Mid-IR and THz Chemical Sensing and Hyperspectral Imaging With Semiconductor Frequency Combs

Series/Event Type
Description

Semiconductor quantum cascade laser frequency combs (QCL-FCs) have recently shown tremendous potential as spectroscopic sources. By simultaneously providing relatively broadband spectral coverage and narrow linewidths in the mid-IR and THz spectral region, they enable detection of chemicals with broadband absorption spectra and high-spectral resolution spectroscopy of gas molecules. Such semiconductor laser comb sources show unique potential for integration into lab-on-chip systems and into transportable/portable sensing systems for field applications.

I will present a dual-comb spectroscopy (DCS) technique that has been implemented to perform spectroscopic sensing with QCL combs. DCS provides nearly-instantaneous access to optical information across the entire spectral bandwidth provided by the comb sources, which drastically reduces the required acquisition time per spectra. In order to enable reliable DCS with QCL-FCs we utilize high-speed phase and timing correction algorithms to allow for computational coherent averaging. Prototype spectroscopic systems based on this technology for in-situ detection of chemical vapors as well as remote detection and localization of chemical plumes have been enabled by the quantum cascade laser frequency combs.

In this talk I will present DCS systems based on semiconductor sources operating in the mid-IR (up to ~10mm) and THz (~3THz) that are used to perform spectroscopy of gases and hyperspectral imaging of solids. Examples of fast DCS with temporal resolution down to 10ms/spectrum as well as future directions towards integrated photonics DCS systems will be discussed.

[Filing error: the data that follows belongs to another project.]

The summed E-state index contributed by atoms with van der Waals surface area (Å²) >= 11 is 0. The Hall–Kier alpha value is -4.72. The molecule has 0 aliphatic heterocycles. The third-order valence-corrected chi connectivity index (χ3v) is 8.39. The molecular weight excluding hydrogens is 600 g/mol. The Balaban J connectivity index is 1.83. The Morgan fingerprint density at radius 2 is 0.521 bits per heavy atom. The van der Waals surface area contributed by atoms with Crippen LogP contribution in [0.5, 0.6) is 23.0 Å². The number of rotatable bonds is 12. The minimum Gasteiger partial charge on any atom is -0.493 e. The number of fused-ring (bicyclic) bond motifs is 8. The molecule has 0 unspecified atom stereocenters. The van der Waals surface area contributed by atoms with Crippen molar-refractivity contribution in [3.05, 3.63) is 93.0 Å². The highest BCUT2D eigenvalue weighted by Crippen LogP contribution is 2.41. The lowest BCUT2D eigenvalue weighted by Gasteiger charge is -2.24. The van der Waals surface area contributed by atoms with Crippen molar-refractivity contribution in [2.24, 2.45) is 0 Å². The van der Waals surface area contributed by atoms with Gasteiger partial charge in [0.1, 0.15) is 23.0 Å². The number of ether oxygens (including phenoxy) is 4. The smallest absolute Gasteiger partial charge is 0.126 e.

Speaker
Gerard Wysocki, Princeton University
Location
Bowen Hall
Room number or other detail
room 222
Date/Time
Speaker Bio
Gerard Wysocki is an Associate Professor of Electrical and Computer Engineering at Princeton University. He received his PhD degree from Johannes Kepler University in Linz, Austria and his MS degree in optoelectronics from the Wroclaw University of Technology in Poland. Wysocki conducts research in the area of mid-infrared and THz photonic sensing, broadband tunable mid-infrared lasers and frequency combs, and novel spectroscopic techniques for in-situ and remote chemical detection. For his scientific contributions and technical innovations, Wysocki has received multiple awards including the NSF CAREER Award, the Masao Horiba Award for contributions to analytical science, and the Peter Werle Early Career Scientist Award. He is a member of OSA, APS, and SPIE and serves as an Associate Editor of Optica, and Co-editor of Applied Physics B
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